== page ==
In Search of Sustainable Certification Processes14 Jun, 2006 By: Kenneth Wong
Architect reflects on certification and construction inspections and the need for more education in residential sustainability
Lawrence Scarpa is probably one of the few people in California who looks forward to opening his electricity bill. He uses about 330 kW (kilowatts) a year -- less than the 548 kW that the average California household reportedly uses each month (according to the Energy Information Administration's statistics for 1999). Like most of us, Scarpa chills his meat and milk in a refrigerator, washes his clothes in a washer and does his dishes in a dishwasher. So, what’s his secret? It’s his house, outfitted with a solar canopy that generates about 5,500 kW of renewable energy a year.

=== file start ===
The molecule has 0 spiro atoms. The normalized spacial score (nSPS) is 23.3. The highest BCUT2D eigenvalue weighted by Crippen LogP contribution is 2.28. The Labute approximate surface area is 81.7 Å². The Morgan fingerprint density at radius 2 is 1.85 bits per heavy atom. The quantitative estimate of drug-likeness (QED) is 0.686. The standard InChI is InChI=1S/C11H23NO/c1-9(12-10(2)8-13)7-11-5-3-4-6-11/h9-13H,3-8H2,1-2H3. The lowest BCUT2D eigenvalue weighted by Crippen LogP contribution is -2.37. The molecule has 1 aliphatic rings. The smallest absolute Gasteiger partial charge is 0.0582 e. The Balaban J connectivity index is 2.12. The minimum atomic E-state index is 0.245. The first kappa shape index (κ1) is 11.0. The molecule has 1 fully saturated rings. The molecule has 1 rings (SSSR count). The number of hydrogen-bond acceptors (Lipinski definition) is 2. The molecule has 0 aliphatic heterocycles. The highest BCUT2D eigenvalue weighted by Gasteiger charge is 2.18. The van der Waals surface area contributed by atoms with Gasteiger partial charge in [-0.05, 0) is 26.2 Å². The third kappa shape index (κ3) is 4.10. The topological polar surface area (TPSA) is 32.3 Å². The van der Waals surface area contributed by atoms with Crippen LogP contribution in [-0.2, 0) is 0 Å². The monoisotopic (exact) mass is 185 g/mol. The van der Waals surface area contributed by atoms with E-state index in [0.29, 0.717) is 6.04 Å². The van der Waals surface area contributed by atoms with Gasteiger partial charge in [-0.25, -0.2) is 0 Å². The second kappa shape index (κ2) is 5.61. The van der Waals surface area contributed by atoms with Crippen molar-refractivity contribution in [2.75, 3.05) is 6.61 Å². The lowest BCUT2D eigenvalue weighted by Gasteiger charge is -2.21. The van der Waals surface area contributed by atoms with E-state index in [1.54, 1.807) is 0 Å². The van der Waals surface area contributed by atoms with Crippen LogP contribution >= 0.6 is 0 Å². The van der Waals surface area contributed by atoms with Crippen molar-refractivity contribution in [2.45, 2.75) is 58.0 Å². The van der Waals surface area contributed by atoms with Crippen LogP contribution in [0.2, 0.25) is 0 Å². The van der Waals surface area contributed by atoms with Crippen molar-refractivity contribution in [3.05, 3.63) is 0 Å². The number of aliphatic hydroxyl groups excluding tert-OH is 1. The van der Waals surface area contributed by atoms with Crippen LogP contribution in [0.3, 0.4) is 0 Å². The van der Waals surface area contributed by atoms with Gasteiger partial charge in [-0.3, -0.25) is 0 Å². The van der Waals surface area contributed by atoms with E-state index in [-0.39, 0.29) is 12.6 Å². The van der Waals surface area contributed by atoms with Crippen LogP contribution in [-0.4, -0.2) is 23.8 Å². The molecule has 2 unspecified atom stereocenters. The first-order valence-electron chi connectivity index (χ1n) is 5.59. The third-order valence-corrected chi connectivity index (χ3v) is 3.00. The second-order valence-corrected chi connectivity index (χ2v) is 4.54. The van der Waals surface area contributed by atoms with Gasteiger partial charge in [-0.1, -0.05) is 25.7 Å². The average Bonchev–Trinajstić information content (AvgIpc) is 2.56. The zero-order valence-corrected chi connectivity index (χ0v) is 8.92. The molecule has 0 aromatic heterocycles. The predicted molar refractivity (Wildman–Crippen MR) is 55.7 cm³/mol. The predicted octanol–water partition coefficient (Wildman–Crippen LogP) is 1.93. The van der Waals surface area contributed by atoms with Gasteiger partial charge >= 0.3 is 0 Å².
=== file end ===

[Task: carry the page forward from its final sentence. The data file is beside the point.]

Under the Umbrella
Completed in April 2005, Scarpa’s two-story building in Venice, California, has become something of an attraction. Scarpa calls his dwelling The Solar Umbrella House, a tribute to Paul Rudolph’s Umbrella House of 1953 that served as inspiration. The AIA/COTE (American Institute of Architects/Committee on the Environment) named it one of 2006’s Top Ten Green projects. In the online project-profile page, AIA observes, “Rather than deflecting sunlight, this contemporary solar canopy uses 89 amorphous photovoltaic panels to transform the sunlight into usable energy, providing 95% of the residence’s electricity. At the same time, it screens large portions of the structure from direct exposure to the intense southern California sun, protecting the body of the building from thermal heat gain.”